Dorothy Estabrook Kindred
One of St. James’s most treasured traditions is the Good Friday Mime. In the 1940s, when the church school swelled to over 600 members, there were Lenten plays produced on a weekly basis. The Mime was introduced in the late 1930s with music arranged by Hugh Ross, noted for leading the Schola Cantorum beginning in 1927.
My grandmother, Dorothy Estabrook Kindred, left the University of Chicago to pursue an acting career on Broadway at about this same time. After appearing in multiple plays, she and my grandfather arrived in Scarsdale where she quickly became active at St. James. For almost two decades, she directed both the Mime and the Christmas Pageant.
The Mime as presented Good Friday, 1954.
During this time in the church’s history, there was an enormous emphasis on theatrics. Children, directors, producers, stage hands (all of whom were volunteers), worked tirelessly to bring the dramatic arts to Scarsdale. Louise Clark’s book From Rural Church to Suburban Parish beautifully details these plays and the important role they played in the life of our church. It is a gift to be able to scroll through the pages and learn about what was happening at St. James the Less all those years ago.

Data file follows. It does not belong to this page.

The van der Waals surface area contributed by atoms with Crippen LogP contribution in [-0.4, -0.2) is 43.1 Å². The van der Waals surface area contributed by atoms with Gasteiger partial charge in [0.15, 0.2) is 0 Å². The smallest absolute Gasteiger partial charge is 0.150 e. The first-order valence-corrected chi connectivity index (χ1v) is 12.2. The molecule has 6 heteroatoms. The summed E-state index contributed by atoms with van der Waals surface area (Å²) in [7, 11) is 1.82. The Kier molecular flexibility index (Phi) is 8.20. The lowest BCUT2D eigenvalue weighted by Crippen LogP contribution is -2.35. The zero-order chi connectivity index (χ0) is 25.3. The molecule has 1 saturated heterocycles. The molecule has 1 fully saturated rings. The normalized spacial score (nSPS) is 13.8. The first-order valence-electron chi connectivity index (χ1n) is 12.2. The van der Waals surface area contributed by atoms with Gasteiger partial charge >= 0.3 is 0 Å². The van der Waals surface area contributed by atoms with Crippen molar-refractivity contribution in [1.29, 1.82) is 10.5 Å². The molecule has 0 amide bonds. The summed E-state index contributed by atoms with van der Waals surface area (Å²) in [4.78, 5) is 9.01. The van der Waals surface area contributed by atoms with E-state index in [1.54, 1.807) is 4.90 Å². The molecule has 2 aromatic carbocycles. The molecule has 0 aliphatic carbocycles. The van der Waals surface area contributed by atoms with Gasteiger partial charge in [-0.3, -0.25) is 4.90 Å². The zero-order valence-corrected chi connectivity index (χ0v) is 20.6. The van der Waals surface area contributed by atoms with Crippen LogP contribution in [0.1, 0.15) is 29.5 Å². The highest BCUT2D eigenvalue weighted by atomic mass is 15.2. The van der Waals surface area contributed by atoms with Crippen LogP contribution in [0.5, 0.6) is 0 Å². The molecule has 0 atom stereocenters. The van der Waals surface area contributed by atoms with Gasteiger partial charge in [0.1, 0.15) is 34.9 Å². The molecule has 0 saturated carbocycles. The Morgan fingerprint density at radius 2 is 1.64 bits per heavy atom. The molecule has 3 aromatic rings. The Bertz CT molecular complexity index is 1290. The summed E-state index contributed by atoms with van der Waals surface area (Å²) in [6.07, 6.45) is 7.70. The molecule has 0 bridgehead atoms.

My father (Brook Kindred) directed
the Mime for many years, embracing
his mother’s ability to meld
her passion for the theatre with her
deeply held religious beliefs. For a
time, I worked with him when Tabitha
and Kiki were quite young and had
small parts (though my grandmother
always reminded my sister and me when we received small parts in
school plays, that “there are no small
parts, only small actors.”). At one time, we were four generations involved
with this most beloved of traditions.
The Mime as presented Good Friday, 2010.
I remember listening to my father’s direction
and hearing the voice of my grandmother,
who was always the Director, even
when it came to daily tasks. She taught us all
how to speak clearly and enunciate. The spoken
word was of utmost importance, and all
her grandchildren were determined to impress
her with our careful speech.
For the past nine years, Justin Bischof,
our Director of Music, has provided the music
for the Mime in the French tradition. His
mastery of the art of improvisation means
that he is able to coordinate the movement
of the actors with his music in a way that is
as precise as it is evocative. For the past seven
years, the Mime has been directed by the
talented Geoff Loftus. Both he and Justin
create an exceptionally moving rendition of
the Stations of the Cross.
I am proud to be a part of this moving artistic tradition at St. James
the Less, and I look forward to seeing you at this year’s Mime on Good Friday, April 3, 2015, at 7:30 p.m.